kind of a bother to type everything. It costs about 10 cents to send a message and 2 to receive, I
    believe. Someone else mentioned a modem for a handheld - that would work nicely, as it's small but
    offers greater typing opportunities. Good luck! Matt

    > And a related question: It would be nice to have occasional e-mail access, too, other than by
    > stopping when we happen across a library. Are any gee-whiz, compact portable e-mail devices worth
    > taking along? How does all that work?
    >
    > Naturally, I'd prefer to spend my money on bike parts and vacations, so high-budget solutions may
    > not appeal to me. Any advice?
     
  10. Karen M.

    Karen M. Guest

    Frank wrote:
    > So, three of us are planning an extended tour. Presently, we've got one cell phone, which somehow
    > seems to offer very spotty coverage - as in, no service when we tried to use it just south of
    > Cleveland Ohio on the turnpike!
    >
    > I know next to nothing about cell phone coverage, plans, etc. Is there anything markedly better
    > than anything else? How do you avoid exorbitant roaming charges?

    Depending on where the tour is...I would start with checking national carriers' coverage maps
    (available on their websites). For more realism, deduct 10-20% around the perimeters. Different
    carriers focus on different locales. F'instance, here in metro Detroit my ATT phone has excellent
    coverage out past Ann Arbor or north to Flint, but by the time I get to K'zoo I'm ROAMING. If you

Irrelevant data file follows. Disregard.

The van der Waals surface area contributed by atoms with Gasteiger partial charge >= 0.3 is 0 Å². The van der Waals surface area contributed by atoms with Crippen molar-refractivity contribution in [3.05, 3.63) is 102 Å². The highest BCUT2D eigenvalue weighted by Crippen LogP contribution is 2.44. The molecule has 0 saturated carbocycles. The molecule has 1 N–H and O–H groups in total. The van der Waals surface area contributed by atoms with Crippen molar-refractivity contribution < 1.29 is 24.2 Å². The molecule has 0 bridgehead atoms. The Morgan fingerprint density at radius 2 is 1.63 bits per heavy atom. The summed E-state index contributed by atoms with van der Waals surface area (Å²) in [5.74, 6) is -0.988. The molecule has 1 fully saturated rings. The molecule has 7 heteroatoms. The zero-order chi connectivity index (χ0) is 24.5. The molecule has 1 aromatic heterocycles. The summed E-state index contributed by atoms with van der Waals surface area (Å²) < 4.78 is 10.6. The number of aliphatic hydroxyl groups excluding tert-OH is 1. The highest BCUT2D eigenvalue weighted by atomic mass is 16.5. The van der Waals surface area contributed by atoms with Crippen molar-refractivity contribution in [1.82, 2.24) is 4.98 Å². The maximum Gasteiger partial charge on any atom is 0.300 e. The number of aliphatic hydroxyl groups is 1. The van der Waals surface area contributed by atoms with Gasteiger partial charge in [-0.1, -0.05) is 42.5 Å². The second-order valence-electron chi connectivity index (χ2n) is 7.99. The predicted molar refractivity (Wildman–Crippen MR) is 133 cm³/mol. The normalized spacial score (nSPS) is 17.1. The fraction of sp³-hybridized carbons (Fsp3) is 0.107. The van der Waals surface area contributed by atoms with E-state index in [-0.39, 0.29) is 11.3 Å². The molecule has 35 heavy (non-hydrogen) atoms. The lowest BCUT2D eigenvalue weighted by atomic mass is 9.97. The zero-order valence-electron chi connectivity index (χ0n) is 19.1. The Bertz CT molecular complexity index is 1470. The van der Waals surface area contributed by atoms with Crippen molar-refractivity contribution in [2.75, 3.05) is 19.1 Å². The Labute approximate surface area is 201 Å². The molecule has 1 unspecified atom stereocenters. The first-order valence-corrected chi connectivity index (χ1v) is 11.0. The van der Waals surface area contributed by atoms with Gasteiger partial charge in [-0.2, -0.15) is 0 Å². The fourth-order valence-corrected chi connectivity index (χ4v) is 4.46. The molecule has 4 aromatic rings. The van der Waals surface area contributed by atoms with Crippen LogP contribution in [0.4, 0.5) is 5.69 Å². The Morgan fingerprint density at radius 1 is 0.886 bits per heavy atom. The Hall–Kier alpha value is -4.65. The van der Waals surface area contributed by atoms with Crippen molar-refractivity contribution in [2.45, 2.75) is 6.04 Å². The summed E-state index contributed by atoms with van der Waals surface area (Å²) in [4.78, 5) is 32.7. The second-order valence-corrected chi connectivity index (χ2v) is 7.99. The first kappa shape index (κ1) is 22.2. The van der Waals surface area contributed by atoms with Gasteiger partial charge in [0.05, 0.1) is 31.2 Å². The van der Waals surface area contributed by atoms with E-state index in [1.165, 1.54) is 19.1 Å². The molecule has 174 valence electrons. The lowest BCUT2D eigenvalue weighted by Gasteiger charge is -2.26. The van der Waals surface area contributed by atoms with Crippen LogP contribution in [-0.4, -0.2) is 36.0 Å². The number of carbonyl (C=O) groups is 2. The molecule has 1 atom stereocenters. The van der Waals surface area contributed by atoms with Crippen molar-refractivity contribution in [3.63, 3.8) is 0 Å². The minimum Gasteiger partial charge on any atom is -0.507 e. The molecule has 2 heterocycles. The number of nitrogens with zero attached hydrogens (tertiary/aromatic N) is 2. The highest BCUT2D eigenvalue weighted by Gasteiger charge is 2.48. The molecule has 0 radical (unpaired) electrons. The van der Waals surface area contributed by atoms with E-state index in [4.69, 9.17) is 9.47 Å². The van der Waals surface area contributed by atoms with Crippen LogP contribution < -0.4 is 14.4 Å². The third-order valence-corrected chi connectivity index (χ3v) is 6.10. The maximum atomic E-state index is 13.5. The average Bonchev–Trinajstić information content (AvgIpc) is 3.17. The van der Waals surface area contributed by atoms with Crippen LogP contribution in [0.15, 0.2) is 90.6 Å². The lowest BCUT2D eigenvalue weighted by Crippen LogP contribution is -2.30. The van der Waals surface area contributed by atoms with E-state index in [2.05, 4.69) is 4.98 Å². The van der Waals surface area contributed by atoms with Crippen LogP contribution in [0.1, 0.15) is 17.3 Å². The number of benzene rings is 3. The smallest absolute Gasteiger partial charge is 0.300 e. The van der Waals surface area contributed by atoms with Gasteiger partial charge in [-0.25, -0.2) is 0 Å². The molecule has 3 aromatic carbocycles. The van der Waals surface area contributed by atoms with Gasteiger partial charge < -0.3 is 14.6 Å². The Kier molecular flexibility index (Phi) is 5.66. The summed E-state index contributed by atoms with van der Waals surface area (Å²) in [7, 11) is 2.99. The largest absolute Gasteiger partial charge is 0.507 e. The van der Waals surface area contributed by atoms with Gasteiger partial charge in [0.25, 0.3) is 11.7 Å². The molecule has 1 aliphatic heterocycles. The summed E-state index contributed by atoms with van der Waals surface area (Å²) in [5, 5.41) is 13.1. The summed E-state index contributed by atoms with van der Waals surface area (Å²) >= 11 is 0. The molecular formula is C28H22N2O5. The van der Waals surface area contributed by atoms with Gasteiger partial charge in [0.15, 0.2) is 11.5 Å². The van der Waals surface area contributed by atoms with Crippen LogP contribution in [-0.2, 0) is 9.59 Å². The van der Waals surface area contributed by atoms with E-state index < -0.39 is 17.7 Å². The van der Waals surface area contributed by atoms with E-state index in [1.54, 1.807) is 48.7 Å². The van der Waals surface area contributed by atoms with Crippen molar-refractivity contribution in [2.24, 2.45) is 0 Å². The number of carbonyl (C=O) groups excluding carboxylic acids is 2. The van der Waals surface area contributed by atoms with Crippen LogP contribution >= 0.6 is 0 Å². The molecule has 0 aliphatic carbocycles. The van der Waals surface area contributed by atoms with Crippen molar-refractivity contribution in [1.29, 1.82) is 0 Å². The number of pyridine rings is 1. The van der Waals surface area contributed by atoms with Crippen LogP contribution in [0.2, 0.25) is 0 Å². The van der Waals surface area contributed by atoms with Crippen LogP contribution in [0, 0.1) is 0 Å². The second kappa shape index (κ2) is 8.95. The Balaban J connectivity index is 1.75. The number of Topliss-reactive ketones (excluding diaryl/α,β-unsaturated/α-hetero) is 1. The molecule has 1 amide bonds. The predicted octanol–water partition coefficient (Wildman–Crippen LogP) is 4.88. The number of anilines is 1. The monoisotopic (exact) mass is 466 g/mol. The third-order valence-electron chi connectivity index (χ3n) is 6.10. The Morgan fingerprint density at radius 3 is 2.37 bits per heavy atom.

get a couple different carriers you'll increase the chances of service. Someone started an
    entirely new thread about Nextel. The walkie-talkie feature is useful and productive in large
    workgroups in good-coverage areas. However, no towers, no service; I wouldn't bother with it on a
    bike tour. (A couple of years back my company was contracted to them, and they demanded that we
    all have their service. But we were working to get new towers in areas where there were none--did
    this make any sense? Nope. A co-worker and I couldn't talk to each other even in consecutive cars
    at a traffic light. On a site walk I got better results by shouting.) Look at their coverage map,
    full of holes. It's lousy in the area where GOBA went a couple of years ago: nothing southeast of
    Columbus. Also, there are federal regs about coverage "bleeding" across state lines. If you're on
    the Indiana Turnpike, you're likely to have decent service, but if you go north a couple miles
    and hang out near the Michigan line, you may as well shout. If family contact is an issue, nail
    down an itinerary and let your loved ones know that small town police can be a big help in
    relaying messages. (Also, officials at bottlenecks. One year on Shoreline, a family needed to get